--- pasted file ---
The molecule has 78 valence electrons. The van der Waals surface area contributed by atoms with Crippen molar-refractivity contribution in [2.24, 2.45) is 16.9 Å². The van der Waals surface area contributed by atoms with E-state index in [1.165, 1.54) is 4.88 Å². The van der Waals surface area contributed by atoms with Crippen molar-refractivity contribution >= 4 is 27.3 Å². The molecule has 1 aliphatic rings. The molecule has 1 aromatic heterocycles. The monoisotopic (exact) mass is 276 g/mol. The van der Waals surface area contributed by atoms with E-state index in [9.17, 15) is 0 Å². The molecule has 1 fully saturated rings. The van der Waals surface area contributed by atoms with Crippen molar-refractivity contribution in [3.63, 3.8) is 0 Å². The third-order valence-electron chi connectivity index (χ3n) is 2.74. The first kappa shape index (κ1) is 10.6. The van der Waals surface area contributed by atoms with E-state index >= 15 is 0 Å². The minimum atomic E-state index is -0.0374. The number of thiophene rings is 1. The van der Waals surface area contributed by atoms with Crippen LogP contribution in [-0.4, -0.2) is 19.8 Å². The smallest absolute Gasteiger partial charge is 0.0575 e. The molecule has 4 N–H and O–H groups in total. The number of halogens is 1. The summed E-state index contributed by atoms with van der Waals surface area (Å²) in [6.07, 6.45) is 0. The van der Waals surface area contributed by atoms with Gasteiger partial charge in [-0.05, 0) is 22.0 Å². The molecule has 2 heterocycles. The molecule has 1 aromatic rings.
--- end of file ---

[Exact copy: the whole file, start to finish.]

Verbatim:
The molecule has 78 valence electrons. The van der Waals surface area contributed by atoms with Crippen molar-refractivity contribution in [2.24, 2.45) is 16.9 Å². The van der Waals surface area contributed by atoms with E-state index in [1.165, 1.54) is 4.88 Å². The van der Waals surface area contributed by atoms with Crippen molar-refractivity contribution >= 4 is 27.3 Å². The molecule has 1 aliphatic rings. The molecule has 1 aromatic heterocycles. The monoisotopic (exact) mass is 276 g/mol. The van der Waals surface area contributed by atoms with E-state index in [9.17, 15) is 0 Å². The molecule has 1 fully saturated rings. The van der Waals surface area contributed by atoms with Crippen molar-refractivity contribution in [3.63, 3.8) is 0 Å². The third-order valence-electron chi connectivity index (χ3n) is 2.74. The first kappa shape index (κ1) is 10.6. The van der Waals surface area contributed by atoms with E-state index >= 15 is 0 Å². The minimum atomic E-state index is -0.0374. The number of thiophene rings is 1. The van der Waals surface area contributed by atoms with Crippen LogP contribution in [-0.4, -0.2) is 19.8 Å². The smallest absolute Gasteiger partial charge is 0.0575 e. The molecule has 4 N–H and O–H groups in total. The number of halogens is 1. The summed E-state index contributed by atoms with van der Waals surface area (Å²) in [6.07, 6.45) is 0. The van der Waals surface area contributed by atoms with Gasteiger partial charge in [-0.05, 0) is 22.0 Å². The molecule has 2 heterocycles. The molecule has 1 aromatic rings.